How can I tell- I still trying to figure out what bus hit me?

Saturday, December 4, 2010

I found this excerpt on Science Teacher's blog:
I was inspired to comment and he liked it so I am posting my response here.

Stephen Downes, a "Canadian education technology research specialist," wrote "Things You Really Need to Learn" a stunning and succinct post now on The Huffington Post, well worth a read.

Here's Stephen Downes' list:
1. How to predict consequences
2. How to read
3. How to distinguish truth from fiction
4. How to empathize
5. How to be creative
6. How to communicate clearly
7. How to learn
8. How to stay healthy
9. How to value yourself
10. How to live meaningfully

My comment:

I don't understand the list. I am pretty sure from the professional development sessions and the other news in general that the list should read:
1. How to predict the answer by underlining key words and other test taking stategies.
2. How to fill in the “correct bubble” when given a series of multiple choices
3. How to distinguish “their” truth from any creative “fiction” that might produce a new or different way of looking at the world and subsequently be marked wrong.
4. How to sit quietly and let others get good test scores also.
5. How to be creative- write as much information as you can in the open ended questions so that the grader may be justified in giving you partial credit
6. How to communicate clearly- in a five paragraph essay with an introduction, three body paragraphs and a conclusion
7. How to learn the material that is to be tested
8. How to stay healthy -this means eating a good breakfast on test day
9. How to value yourself- as a data point on the district's test reports
10. How to live meaningfully-as long as the meaning can be evaluated by a standard-based test.

Wednesday, December 1, 2010


Elma joined us right after the winter break in the middle of her eighth grade, two and half years ago. Never a good sign. Kids don't get switched in the middle of the last year of middle school - unless...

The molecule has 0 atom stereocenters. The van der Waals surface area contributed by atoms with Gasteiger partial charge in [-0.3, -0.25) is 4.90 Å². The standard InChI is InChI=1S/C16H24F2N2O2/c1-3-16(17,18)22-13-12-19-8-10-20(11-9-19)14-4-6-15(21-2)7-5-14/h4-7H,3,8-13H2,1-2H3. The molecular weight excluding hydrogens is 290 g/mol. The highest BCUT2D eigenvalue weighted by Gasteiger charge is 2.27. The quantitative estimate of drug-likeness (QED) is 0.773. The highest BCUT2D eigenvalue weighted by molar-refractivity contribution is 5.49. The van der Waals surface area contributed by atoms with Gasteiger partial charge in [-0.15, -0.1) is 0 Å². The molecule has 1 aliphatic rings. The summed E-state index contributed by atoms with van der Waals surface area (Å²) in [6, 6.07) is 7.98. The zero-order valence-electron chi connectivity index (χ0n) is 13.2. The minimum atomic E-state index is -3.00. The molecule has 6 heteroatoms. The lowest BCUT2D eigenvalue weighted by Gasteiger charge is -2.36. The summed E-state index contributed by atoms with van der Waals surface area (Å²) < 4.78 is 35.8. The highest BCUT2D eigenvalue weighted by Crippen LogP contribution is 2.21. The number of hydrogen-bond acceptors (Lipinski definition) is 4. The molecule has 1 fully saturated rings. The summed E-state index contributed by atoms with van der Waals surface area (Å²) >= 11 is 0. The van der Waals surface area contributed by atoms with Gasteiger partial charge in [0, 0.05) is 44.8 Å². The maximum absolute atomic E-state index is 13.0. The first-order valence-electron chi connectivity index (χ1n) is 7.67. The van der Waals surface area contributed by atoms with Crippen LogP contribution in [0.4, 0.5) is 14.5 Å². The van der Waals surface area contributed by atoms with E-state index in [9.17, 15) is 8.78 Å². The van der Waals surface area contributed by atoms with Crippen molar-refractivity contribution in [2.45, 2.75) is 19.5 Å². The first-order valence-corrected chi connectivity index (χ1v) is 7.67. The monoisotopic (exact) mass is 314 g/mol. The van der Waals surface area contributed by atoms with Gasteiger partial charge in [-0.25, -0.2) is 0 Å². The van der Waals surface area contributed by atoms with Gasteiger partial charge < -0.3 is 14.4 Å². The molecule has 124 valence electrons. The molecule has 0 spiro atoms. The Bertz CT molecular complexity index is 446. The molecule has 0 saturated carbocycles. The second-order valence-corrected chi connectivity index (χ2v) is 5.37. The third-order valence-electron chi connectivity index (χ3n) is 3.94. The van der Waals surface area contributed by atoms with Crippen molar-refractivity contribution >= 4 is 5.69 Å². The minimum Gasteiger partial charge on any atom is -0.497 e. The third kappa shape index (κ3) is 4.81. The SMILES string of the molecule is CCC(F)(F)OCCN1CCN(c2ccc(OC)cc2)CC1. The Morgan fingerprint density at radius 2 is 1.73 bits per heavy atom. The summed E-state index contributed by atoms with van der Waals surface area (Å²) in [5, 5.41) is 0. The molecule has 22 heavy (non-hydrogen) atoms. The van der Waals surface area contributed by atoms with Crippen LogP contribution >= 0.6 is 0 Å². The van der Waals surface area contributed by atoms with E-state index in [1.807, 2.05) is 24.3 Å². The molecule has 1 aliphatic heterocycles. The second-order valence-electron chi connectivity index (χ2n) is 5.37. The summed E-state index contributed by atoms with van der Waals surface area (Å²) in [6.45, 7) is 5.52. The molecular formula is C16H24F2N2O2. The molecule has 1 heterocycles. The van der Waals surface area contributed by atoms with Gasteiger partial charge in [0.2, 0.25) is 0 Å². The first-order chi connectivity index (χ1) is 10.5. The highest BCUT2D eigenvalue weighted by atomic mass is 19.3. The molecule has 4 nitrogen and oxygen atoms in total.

Unless the sending school really wants to get rid of them.

And they really wanted to get of Elma, she dictated the story to me later in the year, in an attempt to fulfill the English class requirement of writing a short story. The "fictional" account started with the third person: "there once was a girl who slapped her teacher..." and ended with the first person admission, of "and then they sent me to special ed."

It wasn't hard to imagine Elma slapping her teacher. Elma did everything to convince us of her street credentials. She spent last year with magenta bangs-and a matching sweater two sizes smaller than her bra size- a confirmation of her affiliation with a girls gang. No amountof cajoling could make her lose the sweater (how she got enough oxygen in her lungs remains a mystery) we didn't even try with the bangs.

But two and half years have gone by and Elma hasn't slapped anyone. Elma stuggles to read and write-but cursing and wrecking havoc come easy. "You know I read mad slow, Ms. Teacherfish, she complains"

Last year over the phone I relayed to her mom that she is in fact slowly trudging her way through the high school curriculum and was on her way to graduate.

"Elma, is not the type of kid who graduates, high school" her mom told me. I thanked her for her time, hung up the phone and checked the high school diploma box on the goal sheet- it's up to Elma to graduate or not graduate - not her mom.

Monday- I sat with Elma and coached her though the literary response essay spelling every other word, but there were something so sincere, so dedicated about her intensity, that at the end period, I mentioned that I enjoyed working with her.

"Thank you Teacherfish" she replied

Tuesday was a Ricardo day in English. Ricardo brought his obnoxious, demanding, I'm gonna hijack this class with my foul mouth and outrageous attitude -self to class and sat down at the table with Kenya and Elma. The N word and F bomb were flying all over.

I sat down two tables away, too tired, too defeated by the school politics to wage this war.

And then Elmo stopped, took her assignment and moved up next to me.
"Lets do it." she said.

So maybe those magenta bangs will peak out from under the mortarboard eventually
Oh wait- they're gone. Last year's trend.